j.crew eddie borgo jewelry collaboration

Eddie Borgo for J.Crew. Courtesy photos.

As part of J.Crew's joint effort with the CFDA Fashion Fund, Eddie Borgo -- a young jewelry designer with a penchant for severe, but polished designs -- has debuted a collection which combines his edgier themes with more approachable creations.

In April, CFDA winner Billy Reid presented his menswear collection which displayed the designer's signature southern hospitality. Then, J.Crew revealed the second limited-edition collection of the three prizewinners, Prabal Gurung -- whose ladylike dresses, skirts and blouses blended seamlessly into J.Crew's aesthetic.

As Borgo's latest venture launches -- he has worked with Proenza Schouler, Marchesa and Jason Wu in the past -- the designer revealed the very adult symbols which litter his most recent collection, and where he plans to show off that CFDA trophy.

Eddie Borgo. Photo: Getty Images

StyleList: What was your inspiration for your most recent collection? What do the symbols you used -- like the padlock -- represent to you?
Eddie Borgo: My collection plays with the ideas we have of subculture, and then how those subcultures trickle up into the luxury and fashion market. I have looked a lot at the history of rock 'n' roll, as well as punk rock and glam rock, in New York City. I am interested in the many ways that music has helped to shape history. Also, I want to identify symbols that we relate to the different realms of NYC culture -- how and why a padlock around someone's neck can immediately establish their identity. My aesthetic has to do with the idea of high-end meets street. The SS11 collection was highly inspired by Madonna's book "Sex" by Fabien Baron, a high fashion interpretation of sexuality and its subcultures. I reconsidered metal fetish hardware by taking bondage cuffs, piercings, padlocks, and latches and making them sophisticated through the use of fine jewelry techniques. This S+M aesthetic is softened with the use of Lapis, Labradorite and Howlite.

StyleList: You've used the words "subversive," "modern" and a fusion of "high end and street" to describe your collections. How do you think your style will blend with J. Crew's more traditional aesthetic?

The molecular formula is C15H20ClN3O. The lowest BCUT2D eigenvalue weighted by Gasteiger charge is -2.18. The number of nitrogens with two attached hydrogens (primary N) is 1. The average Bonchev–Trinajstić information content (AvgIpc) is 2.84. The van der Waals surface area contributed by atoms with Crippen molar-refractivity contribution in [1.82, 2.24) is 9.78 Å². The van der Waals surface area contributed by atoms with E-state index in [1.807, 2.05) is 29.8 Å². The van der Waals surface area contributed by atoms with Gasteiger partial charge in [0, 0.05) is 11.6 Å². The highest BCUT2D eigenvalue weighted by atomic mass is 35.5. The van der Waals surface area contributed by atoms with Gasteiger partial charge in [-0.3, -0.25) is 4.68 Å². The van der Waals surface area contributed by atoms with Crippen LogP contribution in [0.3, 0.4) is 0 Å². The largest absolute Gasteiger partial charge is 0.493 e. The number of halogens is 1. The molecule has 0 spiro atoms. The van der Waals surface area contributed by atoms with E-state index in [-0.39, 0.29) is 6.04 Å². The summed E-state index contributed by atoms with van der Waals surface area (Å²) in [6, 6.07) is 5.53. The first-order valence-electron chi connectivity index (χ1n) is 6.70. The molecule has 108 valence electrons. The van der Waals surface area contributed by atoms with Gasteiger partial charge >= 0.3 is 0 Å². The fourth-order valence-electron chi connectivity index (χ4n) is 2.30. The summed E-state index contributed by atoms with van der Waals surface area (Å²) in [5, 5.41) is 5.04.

EB: I think that modern women have a real ability to experiment with fashion, and brands like J.Crew provide the accessibility to try new things. I like the many juxtapositions that exist today in fashion -- it is nice to see mixtures of ideas and sensibilities.

StyleList: Congrats on your CFDA win! Where do you plan to keep the trophy?
EB: In my open office (that I share with 7 others) - it really belongs to my incredibly talented, hardworking staff.

StyleList: You've worked with a variety of stylish women in the fashion industry, including Giovanna Battaglia, Vanessa Traina, Lauren Santo Domingo and Kate Lanphear. Who is at the top of your list of who you'd like to work with next?
EB: We are so lucky to have these incredible women supporting the brand and enjoying the pieces. Each day I am thrilled when someone chooses to wear something that you make, it really is the greatest support they could offer. I enjoy working with women who love fashion and understand my brand -- it will be interesting to see how this continues to evolve into the future.

StyleList: What do you do when you're not working? Favorite places in New York to seek inspiration? Favorite places to relax?
EB: Collecting music, reading books literature, watching films and studying geometry are some of the many things that inspire me and occupy my spare time. And I always make time for road trips with my best friend Jamie to her house in upstate NY.

StyleList: What sort of music do you listen to as you work?
EB: We listen to a lot of the Rolling Stones. There's Led Zepplin, The Jesus and Mary Chain, Iggy Pop, Siouxie, Stevie Nicks. Duran Duran, The Cure, The Doors, The Pixies, Joy Division and an amazing punk band from '70s Detroit we all love called Death.

*Editor's note: these pieces are in select J.Crew stores now!